The back story: Julie Gallant waited a long time to get the front porch of her dreams. Gallant, who has lived in her 1950s rambler in Minneapolis’ Armitage neighborhood for almost four decades, said she loves the look of a front porch. She also craved more connection to the neighborhood. “We really like to sit out in front and see what’s going on,” she said “On the deck [in back], you’re so isolated.”
Over the years, she and her husband, Tom, had explored tackling the project. “We got two or three bids but just didn’t pull the trigger,” Julie said — until last year.
The designer: Ben Braun, Braun Architects, Minneapolis, 612-210-8048; general contractor Charlie Browning, Charlie’s Angles, Minneapolis, charliesanglesllc.com.
Getting started: After receiving an “outrageous” bid from another contractor, the Gallants contacted Browning, who had recently done a project for some neighbors. Browning’s lower bid helped the Gallants move ahead. To make sure the porch fit with the rest of the house, Browning brought in Braun to create the design and determine optimal setbacks. “I had him do drawings for me and my team. It’s nice to get the design element, to make sure it scales out and looks good,” Browning said. “And it speeds up the permit process” to have professional architectural drawings to show city inspectors, he added.
A matter of scale: Braun’s biggest challenge? “Making it sympathetic with the design and scale of the existing house without being boring,” he said. Julie didn’t want old-fashioned lattice detailing; she wanted tapered columns, like those she’d seen on newer homes. Braun’s task was to design new columns — tapered wood set on a rugged stone base — that looked modern yet still complemented the home’s existing design.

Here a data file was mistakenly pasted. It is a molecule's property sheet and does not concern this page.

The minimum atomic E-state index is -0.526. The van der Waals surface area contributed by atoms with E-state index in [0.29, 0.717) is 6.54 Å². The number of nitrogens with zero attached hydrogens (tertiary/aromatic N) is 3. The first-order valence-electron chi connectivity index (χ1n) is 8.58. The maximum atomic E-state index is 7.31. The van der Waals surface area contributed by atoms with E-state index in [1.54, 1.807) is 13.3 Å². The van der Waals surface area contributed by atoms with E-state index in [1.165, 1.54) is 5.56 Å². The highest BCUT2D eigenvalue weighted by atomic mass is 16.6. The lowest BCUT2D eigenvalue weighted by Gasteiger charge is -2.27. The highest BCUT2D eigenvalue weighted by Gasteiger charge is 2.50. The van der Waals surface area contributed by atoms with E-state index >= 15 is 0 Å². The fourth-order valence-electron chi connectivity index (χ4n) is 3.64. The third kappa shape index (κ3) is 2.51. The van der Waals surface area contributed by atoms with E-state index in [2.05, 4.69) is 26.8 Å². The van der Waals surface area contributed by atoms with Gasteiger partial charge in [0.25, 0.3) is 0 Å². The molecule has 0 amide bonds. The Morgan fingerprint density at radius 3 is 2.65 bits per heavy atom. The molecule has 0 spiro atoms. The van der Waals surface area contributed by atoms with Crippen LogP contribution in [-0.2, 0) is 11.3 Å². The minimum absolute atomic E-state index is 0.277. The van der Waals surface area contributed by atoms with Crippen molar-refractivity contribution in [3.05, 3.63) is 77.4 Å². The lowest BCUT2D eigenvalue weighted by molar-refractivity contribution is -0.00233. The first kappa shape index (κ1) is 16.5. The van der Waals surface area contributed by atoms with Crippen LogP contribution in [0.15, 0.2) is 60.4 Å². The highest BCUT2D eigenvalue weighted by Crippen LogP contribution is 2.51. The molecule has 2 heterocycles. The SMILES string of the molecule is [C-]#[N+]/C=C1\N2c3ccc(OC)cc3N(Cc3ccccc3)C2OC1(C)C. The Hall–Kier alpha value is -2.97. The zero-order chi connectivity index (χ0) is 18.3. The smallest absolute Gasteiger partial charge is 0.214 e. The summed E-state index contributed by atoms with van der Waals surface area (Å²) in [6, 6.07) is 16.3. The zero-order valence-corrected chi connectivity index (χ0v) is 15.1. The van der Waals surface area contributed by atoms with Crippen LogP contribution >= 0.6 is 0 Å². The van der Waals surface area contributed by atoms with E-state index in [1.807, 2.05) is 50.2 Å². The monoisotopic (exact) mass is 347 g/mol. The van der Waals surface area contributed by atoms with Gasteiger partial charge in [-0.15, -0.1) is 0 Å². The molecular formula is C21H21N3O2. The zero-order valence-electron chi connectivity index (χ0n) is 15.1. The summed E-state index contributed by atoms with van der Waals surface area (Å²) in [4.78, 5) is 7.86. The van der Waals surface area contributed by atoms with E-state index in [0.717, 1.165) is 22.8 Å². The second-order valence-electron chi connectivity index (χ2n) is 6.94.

Braun also preserved the house’s original orientation to the street. The front door was perpendicular to the street, sheltered by a small overhang. “I wanted to retain that sensibility,” Braun said. He clad the porch’s front gable with wide lap siding, installed at an angle. “It’s in keeping with what was there.”
Access: The Gallants originally wanted to replace their living-room windows with French doors opening to the porch, but Braun advised them against it. “It’s a fairly small living room, and if there was a door there, it would disrupt the living space.” Instead, the porch aligns with the front steps.
Flooring: Braun originally specified a low-maintenance composite material for the porch’s raised floor, but that would have pushed the price tag beyond the project’s $25,000 budget. “Too spendy,” said Julie. Instead, they opted for stained cedar.
Size matters: The 8- by 16-foot porch doesn’t overwhelm the house but still gives the Gallants plenty of outdoor living space. “It makes the whole house feel roomier,” Julie said. Browning, too, is pleased with the final product. “It turned out better than we all anticipated,” he said. “Not too big, not too small.”
The result: “We had the best summer and fall,” said Julie, who likes to start and end her day on the porch — with coffee in the morning and listening to baseball in the evening. “We were out there almost every night, even in the rain,” she said. “We were still out there in November.”
The porch also helped the Gallants connect with their neighbors. “Everybody stopped by for drinks,” Julie said, recalling last summer. “We had more interactions with our neighbors than we’ve had in years.”